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1.
J Med Virol ; 93(12): 6703-6713, 2021 12.
Article in English | MEDLINE | ID: covidwho-1544323

ABSTRACT

Scores to identify patients at high risk of progression of coronavirus disease (COVID-19), caused by the severe acute respiratory syndrome coronavirus 2 (SARS-CoV-2), may become instrumental for clinical decision-making and patient management. We used patient data from the multicentre Lean European Open Survey on SARS-CoV-2-Infected Patients (LEOSS) and applied variable selection to develop a simplified scoring system to identify patients at increased risk of critical illness or death. A total of 1946 patients who tested positive for SARS-CoV-2 were included in the initial analysis and assigned to derivation and validation cohorts (n = 1297 and n = 649, respectively). Stability selection from over 100 baseline predictors for the combined endpoint of progression to the critical phase or COVID-19-related death enabled the development of a simplified score consisting of five predictors: C-reactive protein (CRP), age, clinical disease phase (uncomplicated vs. complicated), serum urea, and D-dimer (abbreviated as CAPS-D score). This score yielded an area under the curve (AUC) of 0.81 (95% confidence interval [CI]: 0.77-0.85) in the validation cohort for predicting the combined endpoint within 7 days of diagnosis and 0.81 (95% CI: 0.77-0.85) during full follow-up. We used an additional prospective cohort of 682 patients, diagnosed largely after the "first wave" of the pandemic to validate the predictive accuracy of the score and observed similar results (AUC for the event within 7 days: 0.83 [95% CI: 0.78-0.87]; for full follow-up: 0.82 [95% CI: 0.78-0.86]). An easily applicable score to calculate the risk of COVID-19 progression to critical illness or death was thus established and validated.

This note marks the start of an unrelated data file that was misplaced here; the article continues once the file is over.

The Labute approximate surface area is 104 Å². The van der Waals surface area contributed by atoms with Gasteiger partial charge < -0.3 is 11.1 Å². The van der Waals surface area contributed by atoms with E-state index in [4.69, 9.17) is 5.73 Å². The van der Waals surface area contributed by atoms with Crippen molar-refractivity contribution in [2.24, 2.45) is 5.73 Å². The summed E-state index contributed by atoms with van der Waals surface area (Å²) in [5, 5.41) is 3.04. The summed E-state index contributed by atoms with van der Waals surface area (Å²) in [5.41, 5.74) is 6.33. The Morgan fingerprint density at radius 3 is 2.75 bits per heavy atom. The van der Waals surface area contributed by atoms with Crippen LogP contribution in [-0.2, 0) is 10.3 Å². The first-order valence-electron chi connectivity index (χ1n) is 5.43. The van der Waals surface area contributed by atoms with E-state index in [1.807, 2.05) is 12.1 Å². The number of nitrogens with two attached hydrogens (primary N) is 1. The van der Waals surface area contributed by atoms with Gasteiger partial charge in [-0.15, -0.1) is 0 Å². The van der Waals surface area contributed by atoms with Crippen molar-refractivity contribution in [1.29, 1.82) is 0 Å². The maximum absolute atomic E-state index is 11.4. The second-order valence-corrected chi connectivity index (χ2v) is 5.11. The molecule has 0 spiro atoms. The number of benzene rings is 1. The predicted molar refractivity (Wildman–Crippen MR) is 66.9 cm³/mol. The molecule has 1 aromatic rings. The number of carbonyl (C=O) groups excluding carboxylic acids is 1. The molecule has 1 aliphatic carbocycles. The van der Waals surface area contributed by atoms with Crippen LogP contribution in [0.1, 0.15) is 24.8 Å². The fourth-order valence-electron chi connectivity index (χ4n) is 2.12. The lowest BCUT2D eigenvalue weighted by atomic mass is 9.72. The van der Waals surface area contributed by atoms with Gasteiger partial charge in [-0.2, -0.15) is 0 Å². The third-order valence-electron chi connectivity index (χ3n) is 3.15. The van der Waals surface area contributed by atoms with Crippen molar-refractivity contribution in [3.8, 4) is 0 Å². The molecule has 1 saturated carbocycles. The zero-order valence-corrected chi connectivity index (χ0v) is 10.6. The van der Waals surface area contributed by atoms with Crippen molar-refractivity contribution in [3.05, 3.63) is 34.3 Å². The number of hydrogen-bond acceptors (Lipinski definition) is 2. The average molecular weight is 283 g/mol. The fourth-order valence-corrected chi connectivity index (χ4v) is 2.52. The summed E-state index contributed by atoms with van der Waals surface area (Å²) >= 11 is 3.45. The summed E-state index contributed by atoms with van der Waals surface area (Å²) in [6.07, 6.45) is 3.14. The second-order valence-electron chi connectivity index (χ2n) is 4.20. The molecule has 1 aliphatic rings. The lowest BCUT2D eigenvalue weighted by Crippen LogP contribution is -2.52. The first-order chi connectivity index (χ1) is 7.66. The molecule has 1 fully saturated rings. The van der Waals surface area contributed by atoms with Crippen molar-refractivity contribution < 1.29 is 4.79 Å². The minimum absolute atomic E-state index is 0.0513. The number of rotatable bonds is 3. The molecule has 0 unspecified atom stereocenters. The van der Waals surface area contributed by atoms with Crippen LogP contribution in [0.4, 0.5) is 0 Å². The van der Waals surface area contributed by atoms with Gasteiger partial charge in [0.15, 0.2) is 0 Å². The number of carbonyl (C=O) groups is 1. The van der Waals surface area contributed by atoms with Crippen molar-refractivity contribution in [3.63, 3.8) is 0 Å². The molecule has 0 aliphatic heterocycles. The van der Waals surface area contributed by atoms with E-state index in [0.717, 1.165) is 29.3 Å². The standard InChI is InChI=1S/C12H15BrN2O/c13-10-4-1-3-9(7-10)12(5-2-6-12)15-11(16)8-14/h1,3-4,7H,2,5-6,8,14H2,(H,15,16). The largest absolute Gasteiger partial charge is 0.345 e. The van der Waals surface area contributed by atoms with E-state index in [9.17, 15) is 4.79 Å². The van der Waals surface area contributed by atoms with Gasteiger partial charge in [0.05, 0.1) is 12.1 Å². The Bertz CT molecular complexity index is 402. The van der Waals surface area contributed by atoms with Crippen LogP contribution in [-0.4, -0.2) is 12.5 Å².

Subject(s)
COVID-19/diagnosis , Adult , Age Factors , Aged , Aged, 80 and over , C-Reactive Protein/analysis , COVID-19/mortality , COVID-19/pathology , Female , Fibrin Fibrinogen Degradation Products/analysis , Humans , Male , Middle Aged , Reproducibility of Results , Risk Assessment , Risk Factors , Severity of Illness Index , Urea/blood , Young Adult
2.
JMIR Form Res ; 6(1): e32564, 2022 Jan 04.
Article in English | MEDLINE | ID: covidwho-1528774

ABSTRACT

BACKGROUND: Large-scale, polymerase chain reaction (PCR)-based SARS-CoV-2 testing is expensive, resource intensive, and time consuming. A self-collection approach is a probable alternative; however, its feasibility, cost, and ability to prevent infections need to be evaluated. OBJECTIVE: This study aims to compare an innovative self-collection approach with a regular SARS-CoV-2 testing strategy in a large European industrial manufacturing site. METHODS: The feasibility of a telemedicine-guided PCR-based self-collection approach was assessed for 150 employees (intervention group) and compared with a regular SARS-CoV-2 testing approach used for 143 employees (control group). Acceptance, ergonomics, and efficacy were evaluated using a software application. A simulation model was implemented to evaluate the effectiveness. An interactive R shiny app was created to enable customized simulations. RESULTS: The test results were successfully communicated to and interpreted without uncertainty by 76% (114/150) and 76.9% (110/143) of the participants in the intervention and control groups, respectively (P=.96). The ratings for acceptability, ergonomics, and efficacy among intervention group participants were noninferior when compared to those among control group participants (acceptability: 71.6% vs 37.6%; ergonomics: 88.1% vs 74.5%; efficacy: 86.4% vs 77.5%). The self-collection approach was found to be less time consuming (23 min vs 38 min; P<.001). The simulation model indicated that both testing approaches reduce the risk of infection, and the self-collection approach tends to be slightly less effective owing to its lower sensitivity. CONCLUSIONS: The self-collection approach for SARS-CoV-2 diagnosis was found to be technically feasible and well rated in terms of acceptance, ergonomics, and efficacy. The simulation model facilitates the evaluation of test effectiveness; nonetheless, considering context specificity, appropriate adaptation by companies is required.

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